Legislature(2003 - 2004)
02/24/2004 01:34 PM TRA
* first hearing in first committee of referral
= bill was previously heard/scheduled
= bill was previously heard/scheduled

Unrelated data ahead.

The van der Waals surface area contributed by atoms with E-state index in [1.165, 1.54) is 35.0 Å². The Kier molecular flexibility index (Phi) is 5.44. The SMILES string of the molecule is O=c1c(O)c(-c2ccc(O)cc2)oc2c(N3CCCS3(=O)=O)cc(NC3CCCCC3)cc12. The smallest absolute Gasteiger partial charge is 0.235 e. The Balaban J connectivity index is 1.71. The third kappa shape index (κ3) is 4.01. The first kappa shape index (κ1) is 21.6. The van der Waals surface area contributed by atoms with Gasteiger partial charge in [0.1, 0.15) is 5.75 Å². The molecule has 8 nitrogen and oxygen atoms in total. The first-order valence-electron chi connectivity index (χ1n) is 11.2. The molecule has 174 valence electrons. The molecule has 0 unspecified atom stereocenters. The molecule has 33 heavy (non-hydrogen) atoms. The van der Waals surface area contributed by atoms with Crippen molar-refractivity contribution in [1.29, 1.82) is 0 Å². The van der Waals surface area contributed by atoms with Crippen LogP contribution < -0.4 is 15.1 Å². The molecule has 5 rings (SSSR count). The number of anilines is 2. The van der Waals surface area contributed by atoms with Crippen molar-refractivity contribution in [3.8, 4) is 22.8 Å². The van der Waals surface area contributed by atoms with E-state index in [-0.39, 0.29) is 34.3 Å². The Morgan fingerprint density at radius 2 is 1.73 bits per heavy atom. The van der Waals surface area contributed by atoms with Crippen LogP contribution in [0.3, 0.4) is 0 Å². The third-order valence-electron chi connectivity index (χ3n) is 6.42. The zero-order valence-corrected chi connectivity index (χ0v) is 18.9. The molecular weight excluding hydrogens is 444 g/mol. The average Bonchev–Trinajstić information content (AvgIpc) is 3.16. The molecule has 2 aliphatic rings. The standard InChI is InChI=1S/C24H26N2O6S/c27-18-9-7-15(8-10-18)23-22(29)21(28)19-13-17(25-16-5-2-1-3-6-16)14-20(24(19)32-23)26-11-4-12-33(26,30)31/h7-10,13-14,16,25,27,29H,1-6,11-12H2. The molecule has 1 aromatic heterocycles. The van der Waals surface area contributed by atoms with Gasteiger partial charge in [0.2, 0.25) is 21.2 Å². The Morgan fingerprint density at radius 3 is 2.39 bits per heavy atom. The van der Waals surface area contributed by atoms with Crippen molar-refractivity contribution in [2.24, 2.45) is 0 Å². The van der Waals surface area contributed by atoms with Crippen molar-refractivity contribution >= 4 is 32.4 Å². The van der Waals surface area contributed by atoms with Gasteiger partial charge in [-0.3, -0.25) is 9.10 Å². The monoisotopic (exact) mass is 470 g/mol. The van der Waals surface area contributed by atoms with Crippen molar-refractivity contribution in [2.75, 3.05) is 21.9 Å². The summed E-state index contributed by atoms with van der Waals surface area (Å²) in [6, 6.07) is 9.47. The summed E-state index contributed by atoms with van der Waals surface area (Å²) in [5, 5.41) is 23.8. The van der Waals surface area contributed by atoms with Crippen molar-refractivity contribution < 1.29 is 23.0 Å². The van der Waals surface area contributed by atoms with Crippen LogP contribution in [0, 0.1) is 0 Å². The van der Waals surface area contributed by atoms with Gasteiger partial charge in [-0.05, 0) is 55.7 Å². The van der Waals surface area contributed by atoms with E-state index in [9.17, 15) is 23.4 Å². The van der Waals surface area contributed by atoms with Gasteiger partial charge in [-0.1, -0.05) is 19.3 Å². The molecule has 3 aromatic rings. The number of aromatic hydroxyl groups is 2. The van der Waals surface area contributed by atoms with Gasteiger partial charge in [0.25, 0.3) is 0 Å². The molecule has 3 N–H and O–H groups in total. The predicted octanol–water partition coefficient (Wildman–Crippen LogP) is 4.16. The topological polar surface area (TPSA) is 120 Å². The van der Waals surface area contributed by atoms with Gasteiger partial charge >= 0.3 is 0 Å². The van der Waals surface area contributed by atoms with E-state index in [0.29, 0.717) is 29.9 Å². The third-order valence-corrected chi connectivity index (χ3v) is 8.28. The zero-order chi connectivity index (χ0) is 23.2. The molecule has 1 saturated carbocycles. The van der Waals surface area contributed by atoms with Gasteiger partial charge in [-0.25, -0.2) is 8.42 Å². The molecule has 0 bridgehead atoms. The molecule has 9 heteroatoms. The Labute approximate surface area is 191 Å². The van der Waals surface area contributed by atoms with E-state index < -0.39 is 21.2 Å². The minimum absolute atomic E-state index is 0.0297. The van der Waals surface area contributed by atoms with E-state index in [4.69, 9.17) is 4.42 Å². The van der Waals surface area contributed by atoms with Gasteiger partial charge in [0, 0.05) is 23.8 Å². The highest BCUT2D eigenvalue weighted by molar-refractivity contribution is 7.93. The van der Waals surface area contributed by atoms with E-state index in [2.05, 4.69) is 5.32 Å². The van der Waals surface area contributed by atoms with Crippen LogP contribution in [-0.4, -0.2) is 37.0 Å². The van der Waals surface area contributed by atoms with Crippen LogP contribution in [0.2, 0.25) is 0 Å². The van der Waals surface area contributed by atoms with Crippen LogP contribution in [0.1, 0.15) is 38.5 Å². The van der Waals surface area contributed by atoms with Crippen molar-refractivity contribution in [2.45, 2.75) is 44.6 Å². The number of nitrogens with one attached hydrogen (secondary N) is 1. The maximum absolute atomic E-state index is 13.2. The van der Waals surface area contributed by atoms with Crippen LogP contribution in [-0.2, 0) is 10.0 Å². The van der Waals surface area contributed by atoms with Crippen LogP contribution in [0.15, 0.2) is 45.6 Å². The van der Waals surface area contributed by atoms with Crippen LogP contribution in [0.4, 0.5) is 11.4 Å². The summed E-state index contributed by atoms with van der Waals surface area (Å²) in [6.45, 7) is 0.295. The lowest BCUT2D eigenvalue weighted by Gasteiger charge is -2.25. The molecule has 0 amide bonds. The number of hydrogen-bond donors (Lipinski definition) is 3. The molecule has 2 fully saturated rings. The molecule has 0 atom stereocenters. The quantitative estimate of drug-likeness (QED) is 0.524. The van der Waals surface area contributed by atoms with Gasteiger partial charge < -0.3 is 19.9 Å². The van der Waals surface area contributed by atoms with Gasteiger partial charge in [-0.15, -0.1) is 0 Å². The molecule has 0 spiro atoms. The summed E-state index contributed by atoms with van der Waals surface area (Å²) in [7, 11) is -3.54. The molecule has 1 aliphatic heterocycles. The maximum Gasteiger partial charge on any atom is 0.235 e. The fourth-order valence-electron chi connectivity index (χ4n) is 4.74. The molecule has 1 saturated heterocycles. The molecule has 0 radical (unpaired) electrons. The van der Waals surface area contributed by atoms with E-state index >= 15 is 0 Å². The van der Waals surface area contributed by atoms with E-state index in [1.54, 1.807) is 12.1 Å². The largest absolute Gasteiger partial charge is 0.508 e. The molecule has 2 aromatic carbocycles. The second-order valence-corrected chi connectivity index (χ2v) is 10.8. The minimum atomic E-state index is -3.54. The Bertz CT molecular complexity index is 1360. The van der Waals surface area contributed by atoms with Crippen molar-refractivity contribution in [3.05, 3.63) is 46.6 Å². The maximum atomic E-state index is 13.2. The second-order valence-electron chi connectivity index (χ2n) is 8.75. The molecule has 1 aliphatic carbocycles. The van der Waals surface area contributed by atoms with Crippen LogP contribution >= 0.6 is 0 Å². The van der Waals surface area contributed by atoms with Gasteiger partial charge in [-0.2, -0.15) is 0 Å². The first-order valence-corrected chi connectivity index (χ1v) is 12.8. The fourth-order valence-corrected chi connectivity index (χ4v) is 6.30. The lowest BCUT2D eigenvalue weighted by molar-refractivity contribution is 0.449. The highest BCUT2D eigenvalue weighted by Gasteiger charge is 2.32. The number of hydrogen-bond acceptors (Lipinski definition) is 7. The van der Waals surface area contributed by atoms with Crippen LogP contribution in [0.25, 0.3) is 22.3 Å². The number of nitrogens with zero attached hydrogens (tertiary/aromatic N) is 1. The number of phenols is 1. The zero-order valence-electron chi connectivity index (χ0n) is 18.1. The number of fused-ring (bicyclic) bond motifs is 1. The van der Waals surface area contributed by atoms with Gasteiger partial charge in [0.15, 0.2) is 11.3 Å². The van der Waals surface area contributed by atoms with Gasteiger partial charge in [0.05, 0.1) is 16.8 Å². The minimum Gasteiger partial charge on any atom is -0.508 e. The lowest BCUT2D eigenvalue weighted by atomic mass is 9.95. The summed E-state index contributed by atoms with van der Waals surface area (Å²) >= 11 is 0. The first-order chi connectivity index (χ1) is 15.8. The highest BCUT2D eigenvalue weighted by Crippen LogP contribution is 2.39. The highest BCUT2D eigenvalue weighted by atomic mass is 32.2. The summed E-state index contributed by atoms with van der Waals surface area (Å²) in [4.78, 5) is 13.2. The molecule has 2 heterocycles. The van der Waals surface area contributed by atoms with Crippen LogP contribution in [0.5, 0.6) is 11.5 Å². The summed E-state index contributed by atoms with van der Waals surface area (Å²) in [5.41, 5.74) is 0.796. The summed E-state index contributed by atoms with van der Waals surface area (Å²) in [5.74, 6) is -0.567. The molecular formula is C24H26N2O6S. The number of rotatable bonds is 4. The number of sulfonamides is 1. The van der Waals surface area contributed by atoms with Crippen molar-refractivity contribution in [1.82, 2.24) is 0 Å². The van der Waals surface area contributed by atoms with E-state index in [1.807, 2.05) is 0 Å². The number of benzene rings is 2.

HB 387-INCREASE FINE FOR SCHOOL ZONE VIOLATIONS CHAIR HOLM announced that the first order of business would be HOUSE BILL NO. 387, "An Act relating to fines for offenses committed within school zones." Number 0083 REPRESENTATIVE CARL GATTO, Alaska State Legislature, speaking as the sponsor, began by relating a quote from an Anchorage Daily News article included in the committee packet, which read as follows: "About 460 drivers were cited for speeding in school zones in 2002, according to the Anchorage Police Department's Annual Statistical Report. But police officials said Thursday they can't catch or deter all the speeders, even when they do stings for days at a time." Therefore, he surmised that [speeding in school zones] isn't an occasional event. The committee packet also contains a letter from the Fairbanks North Star Borough School District, which relates the following: "Approximately two-thirds of our 15,000 students walk to school each day." The legislation, he explained, relates to the fines for motor vehicle violations within school zones and it's similar to the double fines for [motor vehicle violations] within highway work zones. He noted that highway work zones often have a flagger who signifies the [beginning of] a highway work zone. He indicated that the flagger coupled with the double fine signage has reduced accidents within highway work zones. This legislation would double the fines for violations in clearly marked school zones. CHAIR HOLM highlighted that there is a zero fiscal note from the Alaska State Troopers of the Department of Public Safety and the Criminal Division of the Department of Law. He related his assumption that these violations would end up in traffic court. REPRESENTATIVE GATTO informed the committee that there is also a zero fiscal note from the Department of Transportation & Public Facilities (DOT&PF). He explained that originally, DOT&PF assumed that it would be required to place signs in areas where no signs existed; however, that isn't the intention. The legislation simply intends to reduce the number of speeders in school zones. He commented that some of the worst offenders are high school students. Number 0413 CHAIR HOLM assumed that there would be some cost to troopers, and therefore he asked if the fines would cover that extra cost. REPRESENTATIVE GATTO commented that when a fine is increased so does the potential for a challenge in court rather than the offender merely paying the fine. CHAIR HOLM reminded the sponsor that the legislature has been discussing the graduated drivers' license (GDL) and the inability of young people to obtain a drivers' license if they have an offense such as this. Therefore, he questioned whether there are some unintended consequences. REPRESENTATIVE GATTO highlighted that this legislation merely doubles the fines. CHAIR HOLM recalled that under the GDL legislation a young person cannot have any violations within the last six months in order to progress to the next step. Number 0545 REPRESENTATIVE STEPOVICH surmised that the goal is to stop speeding in neighborhoods. However, he opined that young people don't think about [the dangers or repercussions of reckless activities such as speeding]. Therefore, he questioned whether increasing the fines will stop young people [from speeding]. Representative Stepovich inquired as whether there have been any discussions with regard to signage. REPRESENTATIVE GATTO noted that he has had long conversations with DOT&PF. He also noted that his goal was not to have a fiscal note attached to the legislation. This legislation only applies to school zones that are already signed. REPRESENTATIVE STEPOVICH asked if there was any discussion with regard to law enforcement using speed traps at school zones rather than out on the highway. REPRESENTATIVE GATTO pointed out that law enforcement already does [use speed traps at school zones]. REPRESENTATIVE STEPOVICH surmised that the double fines could impact law enforcement and provide an incentive for law enforcement to [be in school zones] in order to obtain the larger fine. REPRESENTATIVE GATTO said that it's usually up to the captain to schedule the location of law enforcement. Number 0756 REPRESENTATIVE OGG opined that HB 387 deals with metropolitan areas. He related that he doesn't see a need for this in his area. Furthermore, the speed limits in [the metropolitan areas] are a lot higher and the traffic patterns are different. He mentioned the "cookie cutter program." REPRESENTATIVE GATTO interjected that the aforementioned is why the legislation is limited to marked school zones. He acknowledged that the smaller schools have no need for or desire for signs. REPRESENTATIVE OGG remarked that there are different magnitudes between the urban and rural areas of the state. CHAIR HOLM turned attention to page 2, line 7, which defines "school zone." He asked if it would make more sense to refer to "only an area identified by signs as being near a school." REPRESENTATIVE GATTO indicated that was the intent. Number 0903 REPRESENTATIVE OGG moved that the committee adopt Amendment 1, which would specify on page 2, line 7, that a "'school zone' means only an area identified by signs as being near a school." REPRESENTATIVE STEPOVICH commented that there are different dangers at different schools. REPRESENTATIVE GATTO informed the committee that he lives on Trunk Road, which he characterized as one of the most dangerous roads in the state and at the end of it is an elementary school. In further response to Representative Stepovich, Representative Gatto indicated that the committee packet should include information regarding what other states do with fines in school zones. REPRESENTATIVE STEPOVICH surmised that the double fines apply while school in session. REPRESENTATIVE GATTO expressed concern with the aforementioned because when the school is in session, the children are in the school rather than when the school is out of session and the children are outside and around the school. However, he acknowledged that schools are used at other times for other functions. REPRESENTATIVE STEPOVICH indicated that the legislation could refer to "when children are present". Number 1068 CHAIR HOLM related that in his area there is a major highway off of which a school sits; the children don't walk on the highway and aren't dropped off on the highway. He said he could understand this legislation in the context of a neighborhood rather than off of a major highway. He noted that it is marked as a school zone and the speed limit drops by 10 miles per hour (mph) to 55 mph. He inquired as to how that would be addressed. REPRESENTATIVE GATTO directed attention to page 1, lines 11-12, which specifies that the double fine applies only during the period when a lower speed limit is in effect. Number 1158 REPRESENTATIVE KOHRING inquired as to the typical fine now. REPRESENTATIVE GATTO informed the committee that in Anchorage the speeding fines for speeds up to 9 mph is $12 per mile, up to 19 mph over is $14, and up to 20 mph or more is $16 per mile plus a reckless driving charge. REPRESENTATIVE KOHRING surmised then that speeding up to 10 mph over the speed limit would result in a $200 fine, which under this legislation would double to $400. He then turned to the sponsor statement and the justification that this legislation will increase public awareness. However, he wasn't sure that would be a justification. He expressed the need to have information illustrating that legislation such as HB 387 would result in a decrease in the number of children and vehicle collisions. REPRESENTATIVE GATTO pointed out that currently double fines are implemented in highway work zones. He related his understanding that doubling the fines in highway work zones has decreased the number of collisions in that area. He agreed to obtain that information. He then added that this matter has been addressed by most all states. REPRESENTATIVE KOHRING opined that even with increased fines and penalties for violations, such as for drunk drivers, people continue to drive carelessly and drunk. Therefore, he said he wasn't convinced that increasing fines would do anything more than put more money in the pockets of some bureaucracy and wouldn't make kids safe on the streets. With regard to Trunk Road, the problem is related to the need for infrastructure, which is being addressed. Number 1368 REPRESENTATIVE STEPOVICH commented that the goal of HB 387 is great. However, he opined that the "bad guys" will always will be the "bad guys" and the increased fines will be a burden to the inattentive individuals. REPRESENTATIVE GATTO said that when he contemplates introducing legislation, he questions whether it will make a difference. If the legislation will make a difference, then the question becomes how large of a difference will it make. Some would say that saving even one child would be enough of a difference to do this while others may not. Therefore, it's for the committee to determine what constitutes enough. Representative Gatto related his belief that fines do get people's attention and does some good. This legislation, he opined, has value to it. CHAIR HOLM turned attention to the document in the committee packet that specifies the number of school zone citations in 2003. The document specifies that in Anchorage there were 410 such citations as compared to the [next highest] of 26 citations statewide in areas that aren't listed. Therefore, he surmised that this is a problem only in Anchorage. For instance, Fairbanks has one-third of the state's population but only had 10 violations. Number 1588 CODY RICE, Staff to Representative Carl Gatto, Alaska State Legislature, informed the committee that the document in the committee packet was provided by the Alaska State Troopers based on the numbers they have received. He noted that one possibility is that not everyone reports these figures and not everyone codes speed offenses in the same manner. Therefore, there may a fairly good percentage of under-reporting and perhaps an "apples to oranges" comparison. CHAIR HOLM, again turning to the number of school zone violations, asked if a statewide "fix" is required for a regional problem. REPRESENTATIVE GATTO agreed that the results are understated. He related that in discussions with police officers, he has discovered that [law enforcement] doesn't work school zones very much. Furthermore, there seems to be an acceptable threshold for speeding such that if the speed limit is 55 mph, one can drive 64 mph without being stopped. Representative Gatto related his belief that signs for double fines would be a motivator to slow down. Number 1732 REPRESENTATIVE OGG moved that the committee adopt Amendment 1, as follows: Page 2, line 7, following "means": Insert "only the" There being no objection, Amendment 1 was adopted. Number 1775 REPRESENTATIVE OGG moved that the committee adopt Conceptual Amendment 2, which would state: "the double fines for school zones applies only in municipalities of populations greater than 200,000 people". CHAIR HOLM objected for discussion purposes. REPRESENTATIVE GATTO pointed out that Conceptual Amendment 2 would essentially limit this legislation to only one community in the state, although [the Palmer - Wasilla area] is just like a municipality in terms of traffic. He said this legislation would be valuable to [the Palmer - Wasilla area]. In response to Representative Ogg, Representative Gatto said that the population of the Matanuska-Susitna Borough is approximately 60,000. REPRESENTATIVE OGG offered changing Conceptual Amendment 2 to refer to municipalities with populations greater than 60,000. CHAIR HOLM suggested that would be beneficial. He then turned to the situation in the Denali Borough through which a large highway would run. REPRESENTATIVE GATTO commented that there are schools in rural areas. Number 1935 CHAIR HOLM withdrew his objection to Conceptual Amendment 2. REPRESENTATIVE STEPOVICH noted that he was astonished with the number of violations in Anchorage. MR. RICE, in response to Chair Holm's request for better information, informed the committee that the problem is that many of the recording agencies aren't necessarily coding these offenses correctly. REPRESENTATIVE STEPOVICH expressed concern with regard to having double fines without proper coding. Number 2015 DON SMITH, Administrator, Alaska Highway Safety Office (AHSO), Division of Program Development, Department of Transportation & Public Facilities (DOT&PF), informed the committee that [ASHO] has funded a program with the Anchorage Police Department, particularly for traffic enforcement and seat belt use at the Anchorage schools. He remarked that the aforementioned program may account for the high number [of violations] in Anchorage. CHAIR HOLM remarked, "Essentially, not just speeding so it could be other violations like seat belts." MR. SMITH pointed out that in Alaska one can't be stopped for not wearing a seat belt; but if an individual is stopped for speeding and that individual isn't wearing a seat belt, that individual can be cited for not wearing a seat belt. CHAIR HOLM reminded the committee that Conceptual Amendment 2, as amended, remains before it. Conceptual Amendment 2, as amended, would insert the following language: "the double fines for school zones applies only in municipalities of populations greater than 60,000 people". REPRESENTATIVE STEPOVICH objected, and stated that if this proposal is going to be done it should be done statewide. REPRESENTATIVE KOHRING objected, and stated that he didn't want this to apply to the state at all. A roll call vote was taken. Representatives Ogg and Holm voted in favor of Conceptual Amendment 2, as amended. Representatives Stepovich and Kohring voted against it. Therefore, Conceptual Amendment 2, as amended, failed by a vote of 2-2. CHAIR HOLM announced that this legislation wouldn't be reported from committee today because he wanted to allow the committee members not present today the opportunity to discuss this. Number 2141 REPRESENTATIVE OGG surmised that if this legislation passes, communities with [school] zones would have to post them as double fine [zones]. REPRESENTATIVE GATTO disagreed. The legislation specifies that if the sign [specifying a school zone] exists then "the situation occurs." There is no DOT&PF involvement with this. CHAIR HOLM announced that HB 387 would be held over.